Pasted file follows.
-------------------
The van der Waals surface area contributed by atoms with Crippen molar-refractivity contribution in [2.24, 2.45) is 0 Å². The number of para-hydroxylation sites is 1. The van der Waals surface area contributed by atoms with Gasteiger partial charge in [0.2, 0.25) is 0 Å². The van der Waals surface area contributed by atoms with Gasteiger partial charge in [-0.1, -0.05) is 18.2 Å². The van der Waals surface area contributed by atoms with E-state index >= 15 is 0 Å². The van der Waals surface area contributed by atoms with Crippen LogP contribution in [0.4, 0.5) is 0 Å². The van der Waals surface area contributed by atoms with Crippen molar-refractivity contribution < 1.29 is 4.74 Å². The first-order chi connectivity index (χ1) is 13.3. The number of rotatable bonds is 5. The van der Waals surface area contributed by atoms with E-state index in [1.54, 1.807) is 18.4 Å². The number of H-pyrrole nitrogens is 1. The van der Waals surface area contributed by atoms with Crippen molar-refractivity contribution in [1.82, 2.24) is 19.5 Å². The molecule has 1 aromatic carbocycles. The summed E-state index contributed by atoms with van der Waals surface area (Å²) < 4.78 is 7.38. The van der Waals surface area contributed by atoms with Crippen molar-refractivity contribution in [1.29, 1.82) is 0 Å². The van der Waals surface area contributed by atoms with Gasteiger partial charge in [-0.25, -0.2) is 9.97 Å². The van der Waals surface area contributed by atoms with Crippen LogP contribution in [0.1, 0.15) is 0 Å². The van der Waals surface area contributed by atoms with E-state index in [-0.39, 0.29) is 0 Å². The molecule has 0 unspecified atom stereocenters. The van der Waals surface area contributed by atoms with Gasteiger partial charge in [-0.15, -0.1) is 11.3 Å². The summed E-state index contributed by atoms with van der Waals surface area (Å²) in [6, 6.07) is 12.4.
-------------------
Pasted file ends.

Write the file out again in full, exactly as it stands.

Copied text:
The van der Waals surface area contributed by atoms with Crippen molar-refractivity contribution in [2.24, 2.45) is 0 Å². The number of para-hydroxylation sites is 1. The van der Waals surface area contributed by atoms with Gasteiger partial charge in [0.2, 0.25) is 0 Å². The van der Waals surface area contributed by atoms with Gasteiger partial charge in [-0.1, -0.05) is 18.2 Å². The van der Waals surface area contributed by atoms with E-state index >= 15 is 0 Å². The van der Waals surface area contributed by atoms with Crippen LogP contribution in [0.4, 0.5) is 0 Å². The van der Waals surface area contributed by atoms with Crippen molar-refractivity contribution < 1.29 is 4.74 Å². The first-order chi connectivity index (χ1) is 13.3. The number of rotatable bonds is 5. The van der Waals surface area contributed by atoms with E-state index in [1.54, 1.807) is 18.4 Å². The number of H-pyrrole nitrogens is 1. The van der Waals surface area contributed by atoms with Crippen molar-refractivity contribution in [1.82, 2.24) is 19.5 Å². The molecule has 1 aromatic carbocycles. The summed E-state index contributed by atoms with van der Waals surface area (Å²) < 4.78 is 7.38. The van der Waals surface area contributed by atoms with Crippen molar-refractivity contribution in [1.29, 1.82) is 0 Å². The van der Waals surface area contributed by atoms with Gasteiger partial charge in [-0.25, -0.2) is 9.97 Å². The van der Waals surface area contributed by atoms with Crippen LogP contribution in [0.1, 0.15) is 0 Å². The van der Waals surface area contributed by atoms with E-state index in [-0.39, 0.29) is 0 Å². The molecule has 0 unspecified atom stereocenters. The van der Waals surface area contributed by atoms with Gasteiger partial charge in [-0.15, -0.1) is 11.3 Å². The summed E-state index contributed by atoms with van der Waals surface area (Å²) in [6, 6.07) is 12.4.